In evaluating the
various the techniques for overcoming resistance to change, there
are six items that commonly appear as keys to successful change.
Each will be addressed from the perspective of management and
workers. They are
• vision and clarity
• analysis and anticipation
• participation and involvement
• support and empathy.
communication is a fundamental requirement for successful change.
Management is responsible for making sure that appropriate
communication mechanisms are in place and used during the course of
a change initiative. They need to examine current communication
methods for effectiveness and appropriateness. For example, the
common practice of using e-mail and memos might be viewed by workers
as being too impersonal for situations involving major change.
Managers need to be visible and accessible as change progresses. The
main thing for managers to remember in relation to communication is
JUST DO IT—frequently, openly, honestly, and personally. Let others
know that progress is being made. Also, communication is a two-way
process that involves listening as well as speaking or writing.
Workers respond much more enthusiastically if they understand what's
happening and feel like they have an opportunity to provide their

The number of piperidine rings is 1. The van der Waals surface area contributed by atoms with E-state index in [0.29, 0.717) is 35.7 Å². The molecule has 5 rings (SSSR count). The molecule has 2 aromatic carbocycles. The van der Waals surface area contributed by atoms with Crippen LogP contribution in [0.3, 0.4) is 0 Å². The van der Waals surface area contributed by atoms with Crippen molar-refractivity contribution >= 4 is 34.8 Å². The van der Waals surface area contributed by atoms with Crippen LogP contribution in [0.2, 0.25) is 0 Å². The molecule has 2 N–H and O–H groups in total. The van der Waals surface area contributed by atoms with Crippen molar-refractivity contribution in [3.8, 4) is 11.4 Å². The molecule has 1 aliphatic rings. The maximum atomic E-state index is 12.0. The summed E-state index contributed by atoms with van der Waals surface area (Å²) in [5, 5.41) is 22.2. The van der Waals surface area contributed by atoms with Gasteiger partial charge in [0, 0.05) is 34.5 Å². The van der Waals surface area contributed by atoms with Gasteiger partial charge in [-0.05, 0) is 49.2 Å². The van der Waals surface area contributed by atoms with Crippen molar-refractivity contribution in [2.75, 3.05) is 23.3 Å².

input. Workers have a responsibility to communicate among
themselves, to their supervisors, and to higher-level managers. They
need to avoid the tendency to sit back, complain, and view
themselves as victims and to become active participants in the
communication process. Managers can deal with workers' concerns only
if they know what they are.
Vision and Clarity
It is fundamentally
important for everyone to understand why change is being proposed in
the first place. How will we be more competitive? What are the
expected benefits and costs? What is the time frame? How committed
is the organization to successful implementation of this change?
What will happen in each affected area? It is entirely management's
responsibility to have a vision, clarify the vision, and communicate
and continually reinforce the vision to everyone involved. Managers
must be leaders in the change process and vision is the first step
in leadership. Workers will make better decisions regarding their
role and effort if they know the vision and understand it. If they
are not clear about the vision, workers need to continue to press
for clarity through the communication process.
Once change is
proposed, participants enter a stage of analysis and anticipation.
Management's responsibility is to analyze the broad impact of
proposed change and develop a plan of action that will lead to a
successful conclusion. In the planning process managers need to
anticipate potential problems and try to solve them before they
materialize. Managers also need to take the opportunity to
communicate with each other and with workers to avoid unnecessary,
nonproductive activity. Workers also have a responsibility to
analyze and anticipate. Once they understand the vision and need for
change, they need to look at how, specifically, it will impact them
and the rest of the organization by asking: What's in it for me?
What's in it for them? What's in it for us?
As workers analyze the impact of change, important discoveries need
to be fed back through communication channels.
To Be Continued